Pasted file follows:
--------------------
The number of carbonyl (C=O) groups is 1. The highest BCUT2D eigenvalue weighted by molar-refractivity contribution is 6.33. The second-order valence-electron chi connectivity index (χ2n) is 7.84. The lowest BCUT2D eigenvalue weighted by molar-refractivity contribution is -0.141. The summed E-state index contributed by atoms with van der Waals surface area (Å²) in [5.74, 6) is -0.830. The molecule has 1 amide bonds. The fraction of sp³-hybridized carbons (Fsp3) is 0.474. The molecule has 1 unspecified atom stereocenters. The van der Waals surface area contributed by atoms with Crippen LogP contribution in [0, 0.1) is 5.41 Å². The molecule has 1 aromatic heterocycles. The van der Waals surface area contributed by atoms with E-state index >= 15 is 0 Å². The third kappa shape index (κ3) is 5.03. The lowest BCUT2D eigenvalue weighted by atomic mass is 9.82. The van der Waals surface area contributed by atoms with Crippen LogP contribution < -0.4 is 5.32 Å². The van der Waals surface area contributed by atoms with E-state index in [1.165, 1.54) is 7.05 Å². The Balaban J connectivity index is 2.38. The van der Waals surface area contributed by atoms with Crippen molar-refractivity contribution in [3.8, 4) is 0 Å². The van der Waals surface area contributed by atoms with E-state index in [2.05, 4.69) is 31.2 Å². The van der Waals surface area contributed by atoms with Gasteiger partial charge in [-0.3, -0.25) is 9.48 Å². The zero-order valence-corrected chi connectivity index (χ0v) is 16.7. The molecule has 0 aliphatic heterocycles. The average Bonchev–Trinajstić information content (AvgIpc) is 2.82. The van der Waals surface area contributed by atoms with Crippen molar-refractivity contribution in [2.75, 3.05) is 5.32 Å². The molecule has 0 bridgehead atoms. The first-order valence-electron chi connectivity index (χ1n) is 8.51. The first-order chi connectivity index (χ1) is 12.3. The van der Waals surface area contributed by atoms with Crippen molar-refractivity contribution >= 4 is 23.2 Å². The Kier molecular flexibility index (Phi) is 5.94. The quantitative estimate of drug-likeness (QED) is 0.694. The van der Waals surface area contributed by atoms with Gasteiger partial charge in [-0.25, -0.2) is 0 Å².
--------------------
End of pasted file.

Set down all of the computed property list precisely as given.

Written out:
The number of carbonyl (C=O) groups is 1. The highest BCUT2D eigenvalue weighted by molar-refractivity contribution is 6.33. The second-order valence-electron chi connectivity index (χ2n) is 7.84. The lowest BCUT2D eigenvalue weighted by molar-refractivity contribution is -0.141. The summed E-state index contributed by atoms with van der Waals surface area (Å²) in [5.74, 6) is -0.830. The molecule has 1 amide bonds. The fraction of sp³-hybridized carbons (Fsp3) is 0.474. The molecule has 1 unspecified atom stereocenters. The van der Waals surface area contributed by atoms with Crippen LogP contribution in [0, 0.1) is 5.41 Å². The molecule has 1 aromatic heterocycles. The van der Waals surface area contributed by atoms with E-state index >= 15 is 0 Å². The third kappa shape index (κ3) is 5.03. The lowest BCUT2D eigenvalue weighted by atomic mass is 9.82. The van der Waals surface area contributed by atoms with Crippen LogP contribution < -0.4 is 5.32 Å². The van der Waals surface area contributed by atoms with E-state index in [1.165, 1.54) is 7.05 Å². The Balaban J connectivity index is 2.38. The van der Waals surface area contributed by atoms with Crippen molar-refractivity contribution in [3.8, 4) is 0 Å². The van der Waals surface area contributed by atoms with E-state index in [2.05, 4.69) is 31.2 Å². The van der Waals surface area contributed by atoms with Gasteiger partial charge in [-0.3, -0.25) is 9.48 Å². The zero-order valence-corrected chi connectivity index (χ0v) is 16.7. The molecule has 0 aliphatic heterocycles. The average Bonchev–Trinajstić information content (AvgIpc) is 2.82. The van der Waals surface area contributed by atoms with Crippen molar-refractivity contribution in [2.75, 3.05) is 5.32 Å². The molecule has 0 bridgehead atoms. The first-order valence-electron chi connectivity index (χ1n) is 8.51. The first-order chi connectivity index (χ1) is 12.3. The van der Waals surface area contributed by atoms with Crippen molar-refractivity contribution >= 4 is 23.2 Å². The Kier molecular flexibility index (Phi) is 5.94. The quantitative estimate of drug-likeness (QED) is 0.694. The van der Waals surface area contributed by atoms with Gasteiger partial charge in [-0.25, -0.2) is 0 Å².